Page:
Really? Where did you get your PHD in wildlife management and restoration? What is stupid is second guessing people and a program you know nothing about. Monday morning quarter backing by people who never played the game or who never could make the team!

When you are up to your butt in alligators, it is hard to remember your intent was to drain the swamp. Stay focused!
Woods walker is offline  
post #7 of 217 (permalink) Old 01-23-2018, 08:26 PM
Regular Member
 
Join Date: Jan 2017
Posts: 1,753
Back To Top
I'm not familiar with this particular WPRA, but if the predators are the only problem then I expect that this entire area is totally devoid of small game. What were the predators eating prior to the pheasant stocking that allowed them to grow in such numbers? If a wild pheasant is easier prey than a squirrel, rabbit, groundhog, songbird...then yes habitat or something else is the problem.
jimbridger and bigguy54 like this.
Marcus99 is offline  
post #8 of 217 (permalink) Old 01-23-2018, 09:06 PM
Diehard Outdoorsman
 
Join Date: Aug 2011
Location: Carbon County, PA
Posts: 3,418
Back To Top
FYI, they're still doing the flushing surveys this February in the Central Susquehanna and Hegins-Gratz WPRAs. I'm hoping to get to one of them and maybe get the pup out a little as well. She'll at least come along for the ride, if only for her to get to show off what cute ball of mischief she is.

Hunt, Fish, Vote! I support AR and Sunday hunting. Life Member of NRA and TU.
RyanR is offline  
post #9 of 217 (permalink) Old 01-23-2018, 09:50 PM
Frequent Contributor
 
cmrosko's Avatar
 
Join Date: Jan 2004
Location: N.E Ohio
Posts: 662
Back To Top
From field mice to song birds to rabbits and pheasants the predators, especially raptors that migrate over hundreds of miles, have a large supply and variety of prey to harvest. When one species runs out there is almost always another available. Add that to the list of a high population of ground nest robbers and sparse winter food and cover it's not surprising to see why wild pheasants would have a tough time of making it.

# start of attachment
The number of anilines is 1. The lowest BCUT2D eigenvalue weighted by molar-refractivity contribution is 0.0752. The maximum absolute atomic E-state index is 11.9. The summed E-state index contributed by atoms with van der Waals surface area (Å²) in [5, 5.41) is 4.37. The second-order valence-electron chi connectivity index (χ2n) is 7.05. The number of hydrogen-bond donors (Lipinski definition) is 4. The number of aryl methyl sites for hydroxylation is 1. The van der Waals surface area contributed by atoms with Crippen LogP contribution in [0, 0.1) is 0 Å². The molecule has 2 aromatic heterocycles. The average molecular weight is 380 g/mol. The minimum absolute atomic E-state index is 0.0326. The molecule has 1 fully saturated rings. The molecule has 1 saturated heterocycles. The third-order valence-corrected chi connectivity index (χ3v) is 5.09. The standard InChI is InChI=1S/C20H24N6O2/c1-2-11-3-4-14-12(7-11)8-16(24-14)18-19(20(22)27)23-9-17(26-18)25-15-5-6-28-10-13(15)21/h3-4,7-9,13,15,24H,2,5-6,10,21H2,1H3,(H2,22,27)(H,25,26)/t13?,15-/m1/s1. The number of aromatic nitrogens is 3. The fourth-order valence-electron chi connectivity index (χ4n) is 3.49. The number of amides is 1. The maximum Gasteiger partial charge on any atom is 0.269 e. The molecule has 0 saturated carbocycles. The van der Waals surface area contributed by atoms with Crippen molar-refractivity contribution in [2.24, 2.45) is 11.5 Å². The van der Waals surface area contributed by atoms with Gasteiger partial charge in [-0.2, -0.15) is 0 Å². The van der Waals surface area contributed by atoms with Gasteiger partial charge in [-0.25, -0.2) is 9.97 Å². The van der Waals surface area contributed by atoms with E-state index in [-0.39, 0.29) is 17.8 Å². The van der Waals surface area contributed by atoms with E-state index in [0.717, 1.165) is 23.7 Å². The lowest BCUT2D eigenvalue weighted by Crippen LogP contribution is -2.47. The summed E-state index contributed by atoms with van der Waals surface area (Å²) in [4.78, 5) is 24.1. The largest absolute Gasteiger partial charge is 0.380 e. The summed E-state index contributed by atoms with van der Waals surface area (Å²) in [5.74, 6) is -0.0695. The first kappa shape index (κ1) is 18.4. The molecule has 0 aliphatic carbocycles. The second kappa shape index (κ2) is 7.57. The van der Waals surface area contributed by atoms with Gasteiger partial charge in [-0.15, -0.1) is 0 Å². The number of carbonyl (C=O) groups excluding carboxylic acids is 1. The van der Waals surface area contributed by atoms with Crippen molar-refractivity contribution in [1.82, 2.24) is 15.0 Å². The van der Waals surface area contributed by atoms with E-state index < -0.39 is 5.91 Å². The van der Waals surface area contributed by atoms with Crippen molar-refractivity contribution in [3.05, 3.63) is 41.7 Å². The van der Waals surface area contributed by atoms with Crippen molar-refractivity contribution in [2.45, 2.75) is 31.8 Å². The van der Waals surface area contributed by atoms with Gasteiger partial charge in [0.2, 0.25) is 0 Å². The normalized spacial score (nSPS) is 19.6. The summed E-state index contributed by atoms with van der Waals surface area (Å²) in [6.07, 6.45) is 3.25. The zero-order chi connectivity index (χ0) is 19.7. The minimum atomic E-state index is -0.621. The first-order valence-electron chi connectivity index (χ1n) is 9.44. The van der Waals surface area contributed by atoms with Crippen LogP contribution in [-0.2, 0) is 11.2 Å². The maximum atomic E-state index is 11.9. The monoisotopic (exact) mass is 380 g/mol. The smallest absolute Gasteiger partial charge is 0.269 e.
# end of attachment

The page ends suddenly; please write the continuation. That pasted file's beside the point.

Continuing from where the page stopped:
bpottorff likes this.

Last edited by cmrosko; 01-23-2018 at 09:54 PM.
cmrosko is offline  
post #10 of 217 (permalink) Old 01-23-2018, 10:07 PM
Regular Member
 
Join Date: Mar 2010
Location: Pennsylvania
Posts: 1,977
Back To Top
Quote:
Originally Posted by Marcus99 View Post
I'm not familiar with this particular WPRA, but if the predators are the only problem then I expect that this entire area is totally devoid of small game. What were the predators eating prior to the pheasant stocking that allowed them to grow in such numbers? If a wild pheasant is easier prey than a squirrel, rabbit, groundhog, songbird...then yes habitat or something else is the problem.
Pheasants may be easier prey, as they are not native. Hawks also migrate when prey gets low in numbers, like in the fall of the year, when the prey numbers are not breeding.
bpottorff is offline  
Reply

Quick Reply
Message:
Options

Register Now



In order to be able to post messages on the The HuntingPA.com Outdoor Community forums, you must first register.
Please enter your desired user name, your email address and other required details in the form below.

User Name:
Password
Please enter a password for your user account. Note that passwords are case-sensitive.

Password:


Confirm Password:
Email Address
Please enter a valid email address for yourself.

Email Address:
OR

Log-in










Thread Tools
Show Printable Version Show Printable Version
Email this Page Email this Page



Posting Rules  
You may not post new threads
You may post replies
You may not post attachments
You may not edit your posts

BB code is On
Smilies are On
[IMG] code is On
HTML code is Off
Trackbacks are On
Pingbacks are On
Refbacks are On

 
For the best viewing experience please update your browser to Google Chrome